While semi-supervised learning (SSL) has received tremendous attentions in many machine learning tasks due to its successful use of unlabeled data, existing SSL algorithms use either all unlabeled examples or the unlabeled examples with a fixed high-confidence prediction during the training progress. However, it is possible that too many correct/wrong pseudo labeled examples are eliminated/selected. In this work we develop a simple yet powerful framework, whose key idea is to select a subset of training examples from the unlabeled data when performing existing SSL methods so that only the unlabeled examples with pseudo labels related to the labeled data will be used to train models. The selection is performed at each updating iteration by only keeping the examples whose losses are smaller than a given threshold that is dynamically adjusted through the iteration. Our proposed approach, Dash, enjoys its adaptivity in terms of unlabeled data selection and its theoretical guarantee. Specifically, we theoretically establish the convergence rate of Dash from the view of non-convex optimization. Finally, we empirically demonstrate the effectiveness of the proposed method in comparison with state-of-the-art over benchmarks.

Credal Self-Supervised Learning Machine Learning

Self-training is an effective approach to semi-supervised learning. The key idea is to let the learner itself iteratively generate "pseudo-supervision" for unlabeled instances based on its current hypothesis. In combination with consistency regularization, pseudo-labeling has shown promising performance in various domains, for example in computer vision. To account for the hypothetical nature of the pseudo-labels, these are commonly provided in the form of probability distributions. Still, one may argue that even a probability distribution represents an excessive level of informedness, as it suggests that the learner precisely knows the ground-truth conditional probabilities. In our approach, we therefore allow the learner to label instances in the form of credal sets, that is, sets of (candidate) probability distributions. Thanks to this increased expressiveness, the learner is able to represent uncertainty and a lack of knowledge in a more flexible and more faithful manner. To learn from weakly labeled data of that kind, we leverage methods that have recently been proposed in the realm of so-called superset learning. In an exhaustive empirical evaluation, we compare our methodology to state-of-the-art self-supervision approaches, showing competitive to superior performance especially in low-label scenarios incorporating a high degree of uncertainty.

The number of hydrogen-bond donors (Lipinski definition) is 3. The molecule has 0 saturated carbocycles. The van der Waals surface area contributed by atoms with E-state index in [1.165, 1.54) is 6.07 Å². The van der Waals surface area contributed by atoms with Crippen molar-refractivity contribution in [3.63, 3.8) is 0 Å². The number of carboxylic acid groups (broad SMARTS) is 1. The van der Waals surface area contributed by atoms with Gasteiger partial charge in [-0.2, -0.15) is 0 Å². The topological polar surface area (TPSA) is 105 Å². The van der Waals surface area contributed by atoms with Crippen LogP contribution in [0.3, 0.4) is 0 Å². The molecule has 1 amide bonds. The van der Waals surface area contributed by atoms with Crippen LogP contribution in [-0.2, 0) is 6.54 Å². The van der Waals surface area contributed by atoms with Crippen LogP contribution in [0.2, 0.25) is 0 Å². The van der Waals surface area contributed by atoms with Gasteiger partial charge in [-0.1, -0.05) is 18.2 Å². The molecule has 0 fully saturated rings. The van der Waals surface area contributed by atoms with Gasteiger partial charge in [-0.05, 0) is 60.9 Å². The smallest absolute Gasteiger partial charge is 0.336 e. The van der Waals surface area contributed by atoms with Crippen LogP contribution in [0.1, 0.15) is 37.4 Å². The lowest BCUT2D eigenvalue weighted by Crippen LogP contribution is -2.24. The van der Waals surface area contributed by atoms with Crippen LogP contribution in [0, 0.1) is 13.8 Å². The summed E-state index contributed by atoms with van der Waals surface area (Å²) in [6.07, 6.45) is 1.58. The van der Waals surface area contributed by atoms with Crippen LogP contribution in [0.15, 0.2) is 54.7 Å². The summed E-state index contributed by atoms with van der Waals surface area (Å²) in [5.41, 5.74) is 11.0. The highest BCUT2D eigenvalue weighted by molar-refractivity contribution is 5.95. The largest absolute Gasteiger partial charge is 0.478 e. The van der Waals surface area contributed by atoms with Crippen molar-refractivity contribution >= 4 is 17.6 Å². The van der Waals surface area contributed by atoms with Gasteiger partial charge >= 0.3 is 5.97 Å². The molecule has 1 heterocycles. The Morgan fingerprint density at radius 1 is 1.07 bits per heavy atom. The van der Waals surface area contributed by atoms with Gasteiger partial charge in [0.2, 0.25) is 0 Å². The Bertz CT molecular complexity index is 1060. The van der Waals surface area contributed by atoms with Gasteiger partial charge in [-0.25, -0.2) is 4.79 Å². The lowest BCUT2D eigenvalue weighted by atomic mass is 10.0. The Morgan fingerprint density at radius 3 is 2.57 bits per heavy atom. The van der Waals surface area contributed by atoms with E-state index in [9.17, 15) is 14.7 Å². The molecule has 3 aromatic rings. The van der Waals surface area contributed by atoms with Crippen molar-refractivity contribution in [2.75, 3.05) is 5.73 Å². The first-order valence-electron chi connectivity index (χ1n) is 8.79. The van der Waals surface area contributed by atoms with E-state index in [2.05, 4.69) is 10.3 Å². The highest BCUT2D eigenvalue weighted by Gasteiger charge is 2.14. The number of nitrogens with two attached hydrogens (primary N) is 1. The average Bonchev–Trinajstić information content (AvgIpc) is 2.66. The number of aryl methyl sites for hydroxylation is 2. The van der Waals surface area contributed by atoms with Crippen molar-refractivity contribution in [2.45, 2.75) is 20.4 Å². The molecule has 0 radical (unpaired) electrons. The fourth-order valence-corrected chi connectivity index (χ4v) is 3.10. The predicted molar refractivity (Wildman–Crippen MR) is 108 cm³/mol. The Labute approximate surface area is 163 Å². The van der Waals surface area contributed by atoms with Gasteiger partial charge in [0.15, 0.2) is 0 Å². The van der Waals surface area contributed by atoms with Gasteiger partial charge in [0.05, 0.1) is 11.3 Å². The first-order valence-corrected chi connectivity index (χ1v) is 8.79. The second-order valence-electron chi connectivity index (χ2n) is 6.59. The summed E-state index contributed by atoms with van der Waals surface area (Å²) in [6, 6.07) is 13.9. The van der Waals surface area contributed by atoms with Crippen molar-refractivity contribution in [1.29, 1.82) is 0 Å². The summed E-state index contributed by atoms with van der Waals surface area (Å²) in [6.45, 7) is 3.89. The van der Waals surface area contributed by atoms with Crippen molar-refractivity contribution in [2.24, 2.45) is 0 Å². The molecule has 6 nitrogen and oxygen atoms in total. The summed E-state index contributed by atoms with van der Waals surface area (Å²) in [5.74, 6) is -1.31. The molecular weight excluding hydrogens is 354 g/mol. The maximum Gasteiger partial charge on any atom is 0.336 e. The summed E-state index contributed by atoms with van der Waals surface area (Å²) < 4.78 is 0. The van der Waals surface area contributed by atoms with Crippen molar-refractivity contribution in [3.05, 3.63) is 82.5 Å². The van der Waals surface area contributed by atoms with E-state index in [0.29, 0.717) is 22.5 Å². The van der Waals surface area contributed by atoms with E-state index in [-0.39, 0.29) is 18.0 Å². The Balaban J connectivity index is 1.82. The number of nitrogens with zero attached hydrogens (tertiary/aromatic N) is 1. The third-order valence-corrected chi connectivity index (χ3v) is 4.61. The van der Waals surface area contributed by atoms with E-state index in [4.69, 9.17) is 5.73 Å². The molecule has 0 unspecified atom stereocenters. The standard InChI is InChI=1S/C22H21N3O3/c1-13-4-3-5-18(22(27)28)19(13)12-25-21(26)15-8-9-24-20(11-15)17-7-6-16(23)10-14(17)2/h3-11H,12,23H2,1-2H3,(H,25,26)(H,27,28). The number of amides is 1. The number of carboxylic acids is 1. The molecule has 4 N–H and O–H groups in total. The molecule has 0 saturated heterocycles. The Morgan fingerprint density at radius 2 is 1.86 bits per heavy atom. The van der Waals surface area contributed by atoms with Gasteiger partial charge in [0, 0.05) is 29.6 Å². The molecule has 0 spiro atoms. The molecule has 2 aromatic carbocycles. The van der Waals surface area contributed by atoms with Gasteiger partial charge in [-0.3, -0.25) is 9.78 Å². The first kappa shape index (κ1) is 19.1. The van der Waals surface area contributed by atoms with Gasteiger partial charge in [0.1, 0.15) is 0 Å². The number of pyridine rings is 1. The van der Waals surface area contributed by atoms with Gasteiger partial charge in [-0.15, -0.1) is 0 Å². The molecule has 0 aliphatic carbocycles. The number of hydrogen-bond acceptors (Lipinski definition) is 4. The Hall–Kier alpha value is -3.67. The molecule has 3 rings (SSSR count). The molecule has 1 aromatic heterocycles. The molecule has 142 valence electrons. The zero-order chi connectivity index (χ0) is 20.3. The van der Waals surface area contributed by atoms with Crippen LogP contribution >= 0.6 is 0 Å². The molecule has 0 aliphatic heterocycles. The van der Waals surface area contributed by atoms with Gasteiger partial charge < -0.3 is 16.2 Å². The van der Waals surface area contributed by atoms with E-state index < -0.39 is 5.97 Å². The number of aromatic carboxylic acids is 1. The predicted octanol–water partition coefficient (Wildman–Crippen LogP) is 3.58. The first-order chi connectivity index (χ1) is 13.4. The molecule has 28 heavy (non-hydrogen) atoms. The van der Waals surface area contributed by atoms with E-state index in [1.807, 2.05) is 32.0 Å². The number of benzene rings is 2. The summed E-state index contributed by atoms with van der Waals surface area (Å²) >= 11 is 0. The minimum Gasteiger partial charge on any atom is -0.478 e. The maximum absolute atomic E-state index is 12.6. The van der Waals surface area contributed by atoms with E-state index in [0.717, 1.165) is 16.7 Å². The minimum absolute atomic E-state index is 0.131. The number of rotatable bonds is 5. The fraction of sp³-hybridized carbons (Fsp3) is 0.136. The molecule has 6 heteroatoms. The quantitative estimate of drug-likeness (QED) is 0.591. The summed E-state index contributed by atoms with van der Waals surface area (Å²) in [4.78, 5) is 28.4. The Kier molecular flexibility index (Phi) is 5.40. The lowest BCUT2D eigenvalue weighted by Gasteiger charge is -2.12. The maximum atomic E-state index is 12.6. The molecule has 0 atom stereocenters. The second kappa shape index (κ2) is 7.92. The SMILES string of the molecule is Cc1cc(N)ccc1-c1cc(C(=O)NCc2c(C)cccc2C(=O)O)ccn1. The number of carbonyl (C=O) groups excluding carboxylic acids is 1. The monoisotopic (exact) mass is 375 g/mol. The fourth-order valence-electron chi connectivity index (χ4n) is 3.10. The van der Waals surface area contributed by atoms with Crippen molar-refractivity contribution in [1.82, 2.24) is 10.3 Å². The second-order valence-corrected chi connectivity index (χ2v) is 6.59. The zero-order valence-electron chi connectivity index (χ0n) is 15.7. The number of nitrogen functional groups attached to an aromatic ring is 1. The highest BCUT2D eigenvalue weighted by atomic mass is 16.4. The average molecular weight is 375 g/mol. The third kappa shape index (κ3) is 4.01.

Semi-Supervised Domain Generalization with Stochastic StyleMatch Artificial Intelligence